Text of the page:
As soon as the World Series ends, eight members of the 2017 Chicago Cubs will become free agents: Alex Avila, Rene Rivera, Jon Jay, Jake Arrieta, John Lackey, Wade Davis, Koji Uehara, and Brian Duensing.
And while some could return and others could retire, most will probably catch on somewhere else and continue their big league careers. In that case, the Cubs could receive draft pick compensation for their loss, but only if the exiting player was with the team all season and leaves as a qualified free agent (and even then, there are some more caveats).
Because the qualifying offer/draft pick compensation system was already complicated before it was changed last winter in the new Collective Bargaining Agreement, I thought we’d take this time to go over what could happen with the Cubs free agents this winter.
First, the super-short version: If Team X extends a qualifying offer (which is simply the mean salary of the league’s top 125 players on a one-year deal) to one of their exiting free agents and he denies it and signs elsewhere, Team X will get an additional pick in the upcoming draft (meanwhile, the signing team would lose a pick). The relative position of those picks will be tied to a team’s market size, payroll, and a couple of other related factors (we’ll get into the specifics shortly).
Of course, a team like the Cubs can’t just go and hand out eight qualifying offers to their exiting free agents for extra picks, because that QO is expected to be worth upwards of $18.1M, which is far too high of a one-year salary for many of those players (and remember, a player can only be a qualified free agent if he was with his team all season – which means Alex Avila and Rene Rivera are not eligible).
Now let’s get a little more specific. Although losing a qualified free agent used to result in a compensation pick just after the first round of the draft, it now lands after Competitive Balance Round B (after the second round) …. That is, aside from the two exceptions.
Getting a Draft Pick Caveats:
- If the team losing a free agent paid the luxury tax last season (i.e. had a big payroll), their compensation pick comes after the fourth round.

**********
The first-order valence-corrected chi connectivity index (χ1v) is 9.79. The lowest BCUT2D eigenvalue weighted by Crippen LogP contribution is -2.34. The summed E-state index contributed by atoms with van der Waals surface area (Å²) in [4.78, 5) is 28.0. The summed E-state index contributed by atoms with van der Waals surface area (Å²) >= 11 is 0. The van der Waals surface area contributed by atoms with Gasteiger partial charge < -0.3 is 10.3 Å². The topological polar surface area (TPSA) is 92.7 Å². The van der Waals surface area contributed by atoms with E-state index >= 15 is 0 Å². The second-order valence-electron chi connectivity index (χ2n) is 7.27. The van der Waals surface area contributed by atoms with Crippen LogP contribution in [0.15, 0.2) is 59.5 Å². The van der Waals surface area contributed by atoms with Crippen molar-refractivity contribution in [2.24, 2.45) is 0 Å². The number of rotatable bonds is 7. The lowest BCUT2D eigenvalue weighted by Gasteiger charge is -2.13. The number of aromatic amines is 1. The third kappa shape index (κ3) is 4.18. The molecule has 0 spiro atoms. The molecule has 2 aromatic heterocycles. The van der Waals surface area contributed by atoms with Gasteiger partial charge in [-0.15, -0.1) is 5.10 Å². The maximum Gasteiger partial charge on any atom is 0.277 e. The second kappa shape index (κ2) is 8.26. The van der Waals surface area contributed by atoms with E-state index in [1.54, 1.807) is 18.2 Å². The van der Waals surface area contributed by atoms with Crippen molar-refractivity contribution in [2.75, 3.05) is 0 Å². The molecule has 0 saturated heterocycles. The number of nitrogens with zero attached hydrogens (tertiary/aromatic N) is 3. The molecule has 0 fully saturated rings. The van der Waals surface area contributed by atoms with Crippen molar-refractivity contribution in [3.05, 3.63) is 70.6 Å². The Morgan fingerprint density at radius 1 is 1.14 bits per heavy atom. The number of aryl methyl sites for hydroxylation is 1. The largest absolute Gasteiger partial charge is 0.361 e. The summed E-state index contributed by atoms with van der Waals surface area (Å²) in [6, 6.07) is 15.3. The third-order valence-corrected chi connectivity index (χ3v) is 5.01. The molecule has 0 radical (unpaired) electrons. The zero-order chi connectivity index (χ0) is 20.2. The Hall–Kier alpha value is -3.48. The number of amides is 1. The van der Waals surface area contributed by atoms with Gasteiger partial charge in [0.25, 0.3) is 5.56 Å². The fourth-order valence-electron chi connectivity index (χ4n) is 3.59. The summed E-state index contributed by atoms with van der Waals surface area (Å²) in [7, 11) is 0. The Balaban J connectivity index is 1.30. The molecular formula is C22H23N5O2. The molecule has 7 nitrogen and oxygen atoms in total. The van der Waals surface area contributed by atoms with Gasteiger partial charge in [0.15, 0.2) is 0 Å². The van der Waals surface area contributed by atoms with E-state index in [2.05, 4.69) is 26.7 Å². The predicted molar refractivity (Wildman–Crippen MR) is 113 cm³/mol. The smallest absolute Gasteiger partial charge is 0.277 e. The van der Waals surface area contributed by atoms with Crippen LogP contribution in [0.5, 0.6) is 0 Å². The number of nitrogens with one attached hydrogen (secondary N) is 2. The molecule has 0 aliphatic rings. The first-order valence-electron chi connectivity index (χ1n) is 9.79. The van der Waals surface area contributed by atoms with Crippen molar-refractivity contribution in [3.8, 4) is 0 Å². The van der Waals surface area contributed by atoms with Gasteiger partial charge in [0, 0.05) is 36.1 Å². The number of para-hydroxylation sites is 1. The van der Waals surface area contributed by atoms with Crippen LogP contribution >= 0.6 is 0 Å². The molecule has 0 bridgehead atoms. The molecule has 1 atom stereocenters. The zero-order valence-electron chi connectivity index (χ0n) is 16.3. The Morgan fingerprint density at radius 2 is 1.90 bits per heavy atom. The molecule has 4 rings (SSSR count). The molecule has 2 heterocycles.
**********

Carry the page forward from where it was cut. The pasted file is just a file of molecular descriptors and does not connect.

- If the team losing a free agent received revenue sharing money last season (i.e. has a small market) and watches the free agent sign a contract worth at least $50M, the compensation pick comes after the first round.
Since the Cubs do not project to go over the luxury tax this past season, nor received revenue sharing money, they would then be compensated with a pick after Competitive Balance Round B (if they lose a qualified free agent this winter). In case you’re wondering, Competitive Balance Round B ended after the 75th pick last season.
On the flip side … if the Cubs sign a qualified free agent, they’ll lose a draft pick. But unlike previous seasons, it’s not necessarily a team’s highest overall pick.
Losing a Draft Pick Caveats:
- If the team signing a qualified FA paid the luxury tax in the preceding season, it will lose its second AND fifth-highest picks in the draft (regardless of round), as well as $1M of its international bonus pool in the upcoming period. Ouch.
- If the team signing a qualified FA did not pay the luxury tax, but does contribute to revenue sharing (i.e. larger market teams with more reasonable payrolls), it would lose its second highest pick in the draft and $500K of it’s upcoming international bonus pool.
- If the team signing a qualified FA did not pay the luxury tax and also received revenue sharing money last season, it loses ONLY its third-highest pick in the draft.
Since the Cubs, again, probably will not pay the luxury tax for this past season, but do contribute to revenue sharing, they’d fall into that second bullet: losing their second highest pick and $500K of their international bonus pool – which would still suck, but not NEARLY as bad as bullet one. (And not as bad as it was under the old system, when you’d lose your first pick.)
With all of the risks and rewards in mind, then, here’s what you can probably expect this winter.
The Cubs will extend qualifying offers to ONLY Wade Davis and Jake Arrieta, because those are the only two players who are absolutely certain to not only get offers elsewhere, but also offers more enticing than the prospect of a 1 year/$18.1 million QO from the Cubs.
If and when those two players sign elsewhere (likely) the Cubs will then get two picks after Competitive Balance Round B. More specifically, that means they’d get a first rounder, a second rounder, compensation pick one, compensation pick two, a third rounder, and so on. This roughly translates into four picks in the top 100, which isn’t too bad, especially when you consider the increased bonus pool component.
Everyone else, then, will simply be allowed to leave without any attachment to draft pick compensation, and will enter the market as untethered free agents.
It’s worth pointing out that these compensation picks are eligible to be lost if the Cubs sign a qualified FA themselves. In other words, if they lost Jake Arrieta and Wade Davis, but signed a multiple qualified free agents, they could lose their second rounder and one of their compensation picks. It’s extremely unlikely that the Cubs would sign multiple qualified free agents this offseason, of course, but I’m just pointing it out.
We’ll be sure to remind you of these rules and implications if/when these things come up, but it felt like a good time to get you a head start a recently changed system. It’s complicated, I know, but I think we covered the hard parts. Now, we’re ready for the offseason.
For more on the offseason schedule, see the roadmap here.